In an email Wooten says as the county is considering Cashiers and Cullowhee, the county thought it would be appropriate to add the Highlands area as well. Wooten says Randy Dillard, fire chief at Cashiers, supports this concept since these home are more easily served by Macon since Cashiers does not have access to some of these properties without going into Macon County and circling back into Jackson County.

The fire tax was proposed previously but dropped when a majority of the departments did not support the tax. A timetable projects extra taxes levied as soon as July. Before that could happen, residents would be notified by mail about the plan and a public hearing held. Commissioners could choose to establish seven fire service areas but tax only the two in question now.

Jackson County Landowners Work with LTLT to Preserve Parkway Viewshed and Create Conserved Land Corridor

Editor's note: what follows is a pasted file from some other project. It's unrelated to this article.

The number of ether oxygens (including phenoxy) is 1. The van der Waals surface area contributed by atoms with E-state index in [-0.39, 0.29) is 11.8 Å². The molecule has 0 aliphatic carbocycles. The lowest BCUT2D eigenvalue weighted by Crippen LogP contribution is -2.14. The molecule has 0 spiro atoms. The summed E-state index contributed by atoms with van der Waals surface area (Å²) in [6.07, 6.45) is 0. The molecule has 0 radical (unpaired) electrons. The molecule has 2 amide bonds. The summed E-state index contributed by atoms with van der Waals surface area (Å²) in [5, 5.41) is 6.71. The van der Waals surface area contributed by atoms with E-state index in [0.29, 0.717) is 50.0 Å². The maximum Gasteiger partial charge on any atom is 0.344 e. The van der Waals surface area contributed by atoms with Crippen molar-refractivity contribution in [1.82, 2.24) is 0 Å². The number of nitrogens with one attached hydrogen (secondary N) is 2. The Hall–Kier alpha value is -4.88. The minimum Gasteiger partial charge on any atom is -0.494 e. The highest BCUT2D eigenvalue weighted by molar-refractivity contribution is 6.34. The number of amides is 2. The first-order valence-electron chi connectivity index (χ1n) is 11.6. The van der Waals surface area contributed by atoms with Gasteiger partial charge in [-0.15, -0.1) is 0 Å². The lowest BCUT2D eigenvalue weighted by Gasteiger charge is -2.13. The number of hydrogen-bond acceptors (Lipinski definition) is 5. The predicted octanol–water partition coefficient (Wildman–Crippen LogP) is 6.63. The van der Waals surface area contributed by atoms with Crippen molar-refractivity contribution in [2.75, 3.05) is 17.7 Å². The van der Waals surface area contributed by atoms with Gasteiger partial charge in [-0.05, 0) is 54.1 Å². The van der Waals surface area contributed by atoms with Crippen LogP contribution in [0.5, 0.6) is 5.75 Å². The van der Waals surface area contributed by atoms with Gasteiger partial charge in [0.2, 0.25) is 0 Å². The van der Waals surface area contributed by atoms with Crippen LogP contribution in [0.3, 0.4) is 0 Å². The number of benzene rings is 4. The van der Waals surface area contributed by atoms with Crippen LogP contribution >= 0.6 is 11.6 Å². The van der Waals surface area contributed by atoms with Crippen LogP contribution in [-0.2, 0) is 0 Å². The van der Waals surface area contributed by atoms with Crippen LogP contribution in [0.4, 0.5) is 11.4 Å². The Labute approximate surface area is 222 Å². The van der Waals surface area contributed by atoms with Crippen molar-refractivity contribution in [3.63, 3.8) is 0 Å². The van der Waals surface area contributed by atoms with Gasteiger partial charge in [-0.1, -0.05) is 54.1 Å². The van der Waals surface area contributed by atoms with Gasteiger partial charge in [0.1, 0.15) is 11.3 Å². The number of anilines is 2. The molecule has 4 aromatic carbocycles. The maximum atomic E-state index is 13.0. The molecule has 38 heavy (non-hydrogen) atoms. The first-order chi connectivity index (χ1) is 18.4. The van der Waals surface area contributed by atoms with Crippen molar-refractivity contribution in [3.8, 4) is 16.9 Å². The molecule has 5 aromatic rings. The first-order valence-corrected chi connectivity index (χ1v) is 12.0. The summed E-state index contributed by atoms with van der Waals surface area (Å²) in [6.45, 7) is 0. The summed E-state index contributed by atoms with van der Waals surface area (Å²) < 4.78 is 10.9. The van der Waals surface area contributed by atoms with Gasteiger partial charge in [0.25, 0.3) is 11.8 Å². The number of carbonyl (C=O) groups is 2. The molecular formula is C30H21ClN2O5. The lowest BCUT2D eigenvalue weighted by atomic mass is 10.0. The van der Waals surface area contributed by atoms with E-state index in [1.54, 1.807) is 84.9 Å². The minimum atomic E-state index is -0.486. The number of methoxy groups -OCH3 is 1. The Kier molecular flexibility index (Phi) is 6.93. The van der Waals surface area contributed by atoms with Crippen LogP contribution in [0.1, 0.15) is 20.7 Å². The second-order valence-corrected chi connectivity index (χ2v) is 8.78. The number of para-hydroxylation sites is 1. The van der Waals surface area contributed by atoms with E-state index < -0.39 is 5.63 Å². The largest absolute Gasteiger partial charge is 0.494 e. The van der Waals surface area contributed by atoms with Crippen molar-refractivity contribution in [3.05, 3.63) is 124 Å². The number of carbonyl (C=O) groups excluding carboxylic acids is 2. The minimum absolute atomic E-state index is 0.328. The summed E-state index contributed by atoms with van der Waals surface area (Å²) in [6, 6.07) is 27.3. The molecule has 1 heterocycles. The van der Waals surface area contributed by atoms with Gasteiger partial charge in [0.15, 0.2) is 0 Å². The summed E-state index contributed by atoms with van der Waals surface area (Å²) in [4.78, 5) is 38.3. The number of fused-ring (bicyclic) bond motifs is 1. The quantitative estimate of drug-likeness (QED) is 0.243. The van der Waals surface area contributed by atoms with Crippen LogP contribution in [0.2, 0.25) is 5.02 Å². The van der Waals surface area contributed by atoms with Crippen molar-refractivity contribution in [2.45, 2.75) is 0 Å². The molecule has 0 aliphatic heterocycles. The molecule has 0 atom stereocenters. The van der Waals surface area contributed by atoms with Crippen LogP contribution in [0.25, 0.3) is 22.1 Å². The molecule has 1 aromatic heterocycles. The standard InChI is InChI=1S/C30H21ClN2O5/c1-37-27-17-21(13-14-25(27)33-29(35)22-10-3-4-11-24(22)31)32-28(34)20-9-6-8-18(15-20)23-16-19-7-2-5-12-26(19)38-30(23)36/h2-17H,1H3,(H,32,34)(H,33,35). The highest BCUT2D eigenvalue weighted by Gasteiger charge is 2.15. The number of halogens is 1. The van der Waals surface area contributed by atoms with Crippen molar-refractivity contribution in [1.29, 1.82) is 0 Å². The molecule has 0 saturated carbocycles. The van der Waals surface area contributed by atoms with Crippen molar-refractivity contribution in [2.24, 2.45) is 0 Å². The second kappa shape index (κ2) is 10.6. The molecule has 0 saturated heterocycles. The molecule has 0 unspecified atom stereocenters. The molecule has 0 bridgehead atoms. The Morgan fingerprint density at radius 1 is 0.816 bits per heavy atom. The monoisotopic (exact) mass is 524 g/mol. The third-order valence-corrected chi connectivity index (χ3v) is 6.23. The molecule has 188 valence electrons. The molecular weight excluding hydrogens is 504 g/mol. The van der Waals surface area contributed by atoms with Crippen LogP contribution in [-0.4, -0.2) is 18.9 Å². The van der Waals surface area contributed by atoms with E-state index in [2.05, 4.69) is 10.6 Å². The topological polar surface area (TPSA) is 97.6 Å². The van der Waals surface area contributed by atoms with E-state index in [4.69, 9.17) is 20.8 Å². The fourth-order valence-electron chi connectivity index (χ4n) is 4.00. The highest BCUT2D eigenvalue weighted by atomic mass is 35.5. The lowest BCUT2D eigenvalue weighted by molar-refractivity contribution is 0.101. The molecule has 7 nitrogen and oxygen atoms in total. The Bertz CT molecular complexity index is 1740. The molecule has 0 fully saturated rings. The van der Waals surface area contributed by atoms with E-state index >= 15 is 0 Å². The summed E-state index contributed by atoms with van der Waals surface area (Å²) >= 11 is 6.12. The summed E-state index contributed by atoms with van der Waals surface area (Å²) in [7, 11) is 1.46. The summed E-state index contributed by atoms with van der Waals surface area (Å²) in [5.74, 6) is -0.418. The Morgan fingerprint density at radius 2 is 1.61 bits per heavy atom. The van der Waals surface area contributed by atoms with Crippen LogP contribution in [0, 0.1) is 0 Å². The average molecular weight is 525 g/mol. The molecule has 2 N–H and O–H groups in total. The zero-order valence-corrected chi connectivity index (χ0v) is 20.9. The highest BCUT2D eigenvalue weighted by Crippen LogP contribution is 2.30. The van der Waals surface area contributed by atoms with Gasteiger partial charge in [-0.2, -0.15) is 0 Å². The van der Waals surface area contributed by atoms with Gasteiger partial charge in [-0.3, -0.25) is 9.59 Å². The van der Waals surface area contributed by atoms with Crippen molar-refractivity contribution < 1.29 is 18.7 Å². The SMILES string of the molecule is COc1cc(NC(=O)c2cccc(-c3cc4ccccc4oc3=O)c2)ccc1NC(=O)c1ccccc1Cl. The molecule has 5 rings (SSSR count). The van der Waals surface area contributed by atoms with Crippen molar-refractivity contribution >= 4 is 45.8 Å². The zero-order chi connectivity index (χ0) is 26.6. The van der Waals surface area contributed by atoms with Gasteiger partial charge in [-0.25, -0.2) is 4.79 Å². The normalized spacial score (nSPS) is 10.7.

(Franklin, NC)—104 acres of forested land in the viewshed of the Blue Ridge Parkway in Jackson County are now conserved thanks to two local landowners and The Land Trust for the Little Tennessee. LTLT worked with landowners Joan Byrd and George Rector to conserve the tract of land in the Bo Cove area of Speedwell, near Cullowhee. The owners donated a conservation easement on their property, which LTLT holds in trust.

This is the second conservation easement that Byrd and Rector have donated to LTLT. The first was a 40-acre tract in the same area, donated in 2006. The new 104-acre easement connects the Nantahala National Forest to the original 40-acre easement, creating a corridor of conserved lands. The newly conserved tract includes miles of forested streams, including a portion of Bryson Branch. The conservation easement permits forest management, small-scale agriculture and the construction of one home, but ensures that the land will not be subdivided or used for a high-density residential or commercial development.